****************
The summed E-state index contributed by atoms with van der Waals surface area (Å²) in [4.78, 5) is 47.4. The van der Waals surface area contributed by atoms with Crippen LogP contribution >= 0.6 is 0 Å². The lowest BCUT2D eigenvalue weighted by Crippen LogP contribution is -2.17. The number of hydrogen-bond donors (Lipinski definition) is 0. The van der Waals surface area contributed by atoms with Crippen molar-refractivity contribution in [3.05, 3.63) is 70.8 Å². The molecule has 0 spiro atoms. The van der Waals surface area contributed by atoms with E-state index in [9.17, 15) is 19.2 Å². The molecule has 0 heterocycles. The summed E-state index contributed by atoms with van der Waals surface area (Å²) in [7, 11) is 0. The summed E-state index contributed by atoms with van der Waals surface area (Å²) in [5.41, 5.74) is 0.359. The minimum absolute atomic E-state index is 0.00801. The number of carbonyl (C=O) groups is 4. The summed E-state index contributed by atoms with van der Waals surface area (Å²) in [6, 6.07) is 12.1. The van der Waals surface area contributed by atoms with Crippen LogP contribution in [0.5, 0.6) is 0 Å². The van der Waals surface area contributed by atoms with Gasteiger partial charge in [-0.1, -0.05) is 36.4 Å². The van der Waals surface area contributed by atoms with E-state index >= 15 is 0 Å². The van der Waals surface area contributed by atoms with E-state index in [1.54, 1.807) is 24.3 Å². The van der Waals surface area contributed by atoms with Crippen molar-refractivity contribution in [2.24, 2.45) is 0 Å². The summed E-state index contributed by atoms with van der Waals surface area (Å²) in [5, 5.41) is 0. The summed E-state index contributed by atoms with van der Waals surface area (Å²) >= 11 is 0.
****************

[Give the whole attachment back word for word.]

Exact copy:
The summed E-state index contributed by atoms with van der Waals surface area (Å²) in [4.78, 5) is 47.4. The van der Waals surface area contributed by atoms with Crippen LogP contribution >= 0.6 is 0 Å². The lowest BCUT2D eigenvalue weighted by Crippen LogP contribution is -2.17. The number of hydrogen-bond donors (Lipinski definition) is 0. The van der Waals surface area contributed by atoms with Crippen molar-refractivity contribution in [3.05, 3.63) is 70.8 Å². The molecule has 0 spiro atoms. The van der Waals surface area contributed by atoms with E-state index in [9.17, 15) is 19.2 Å². The molecule has 0 heterocycles. The summed E-state index contributed by atoms with van der Waals surface area (Å²) in [7, 11) is 0. The summed E-state index contributed by atoms with van der Waals surface area (Å²) in [5.41, 5.74) is 0.359. The minimum absolute atomic E-state index is 0.00801. The number of carbonyl (C=O) groups is 4. The summed E-state index contributed by atoms with van der Waals surface area (Å²) in [6, 6.07) is 12.1. The van der Waals surface area contributed by atoms with Crippen LogP contribution in [0.5, 0.6) is 0 Å². The van der Waals surface area contributed by atoms with Gasteiger partial charge in [-0.1, -0.05) is 36.4 Å². The van der Waals surface area contributed by atoms with E-state index >= 15 is 0 Å². The van der Waals surface area contributed by atoms with E-state index in [1.54, 1.807) is 24.3 Å². The van der Waals surface area contributed by atoms with Crippen molar-refractivity contribution in [2.24, 2.45) is 0 Å². The summed E-state index contributed by atoms with van der Waals surface area (Å²) in [5, 5.41) is 0. The summed E-state index contributed by atoms with van der Waals surface area (Å²) >= 11 is 0.